Smart hand pumps take water to Kenya

INNOVATIONS

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Image: By Oxford University
Smart hand pumps take water to Kenya

Oxford University researchers will soon start a pilot project in Kenya, in which low-cost data transmitters will help people in rural areas ensure regular access to clean drinking water.

The researchers report that hand pumps provide the main source of drinking water for rural communities in many areas of Africa, but around one-third of them do not work at any one time. It can take up to a month or more before they are fixed, leaving communities without easy access to clean water.

In August, the Oxford University researchers will start a pilot project in Kenya to install new, low-cost data transmitters that work in a similar way to mobile phones.

These Smart Hand Pumps will automatically send a text message to the district and national water managers, so they know when and where there is a problem, as well as when the problem has been fixed.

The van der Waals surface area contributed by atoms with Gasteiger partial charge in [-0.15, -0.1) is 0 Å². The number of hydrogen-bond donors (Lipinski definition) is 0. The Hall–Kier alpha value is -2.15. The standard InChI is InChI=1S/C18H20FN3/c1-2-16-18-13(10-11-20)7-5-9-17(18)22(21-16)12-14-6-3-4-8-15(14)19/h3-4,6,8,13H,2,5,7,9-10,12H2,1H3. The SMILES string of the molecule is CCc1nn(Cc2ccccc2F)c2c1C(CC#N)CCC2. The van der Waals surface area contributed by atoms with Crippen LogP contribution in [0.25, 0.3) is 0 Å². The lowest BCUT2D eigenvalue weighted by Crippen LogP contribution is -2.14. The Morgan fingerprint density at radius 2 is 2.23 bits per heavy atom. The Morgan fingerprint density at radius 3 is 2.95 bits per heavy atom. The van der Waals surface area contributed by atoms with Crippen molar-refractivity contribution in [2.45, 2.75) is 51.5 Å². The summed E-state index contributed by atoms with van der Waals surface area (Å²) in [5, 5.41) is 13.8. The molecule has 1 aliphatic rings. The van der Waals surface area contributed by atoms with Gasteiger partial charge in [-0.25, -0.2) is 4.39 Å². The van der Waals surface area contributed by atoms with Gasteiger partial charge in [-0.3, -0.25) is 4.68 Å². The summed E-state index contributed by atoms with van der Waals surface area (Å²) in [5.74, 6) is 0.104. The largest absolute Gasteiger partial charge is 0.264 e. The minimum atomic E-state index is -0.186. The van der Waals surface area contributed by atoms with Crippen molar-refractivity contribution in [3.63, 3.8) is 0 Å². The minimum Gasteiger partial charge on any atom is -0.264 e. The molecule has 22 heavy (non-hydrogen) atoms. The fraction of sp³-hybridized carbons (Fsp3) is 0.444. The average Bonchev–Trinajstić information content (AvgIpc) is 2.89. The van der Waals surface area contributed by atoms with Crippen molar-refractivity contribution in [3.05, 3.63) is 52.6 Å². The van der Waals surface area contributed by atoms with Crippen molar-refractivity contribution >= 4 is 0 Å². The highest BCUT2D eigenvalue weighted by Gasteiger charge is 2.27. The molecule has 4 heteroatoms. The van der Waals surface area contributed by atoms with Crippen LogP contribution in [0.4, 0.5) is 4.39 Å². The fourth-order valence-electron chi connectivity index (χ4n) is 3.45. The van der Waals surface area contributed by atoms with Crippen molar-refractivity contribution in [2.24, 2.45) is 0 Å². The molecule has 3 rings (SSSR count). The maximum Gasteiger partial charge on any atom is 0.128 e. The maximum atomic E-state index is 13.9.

Researcher Patrick Thomson said: “The technology is simple and robust. The transmitter is no bigger than a mobile phone and fits inside the hand pump. It automatically registers the movement of the handle of the pump and from this calculates the amount of water extracted from the pump.

An automatic text about the water usage at each pump is sent at regular intervals to water supply managers, who then immediately know when and where a pump needs fixing. This should enable problems to be addressed more quickly and transparently than they are at the moment, so people don’t have to go without safe water – with all the resulting health problems that can cause.”

The researchers will start to install the technology in 70 village hand pumps across the Kyuso District of Kenya, in a pilot trial funded by the UK Department of International Development. Kyuso commonly experiences droughts and will be the first place in the world to use the new Smart Hand Pumps, a mobile technology that should improve the functionality of its hand pumps.

Lack of reliable access to clean water is an enduring problem in rural Africa. Yet mobile technology in Africa is booming: the number of people within range of a mobile signal has already overtaken the number with an improved water supply and, this year, the number of people with a mobile subscription will pass the same benchmark.



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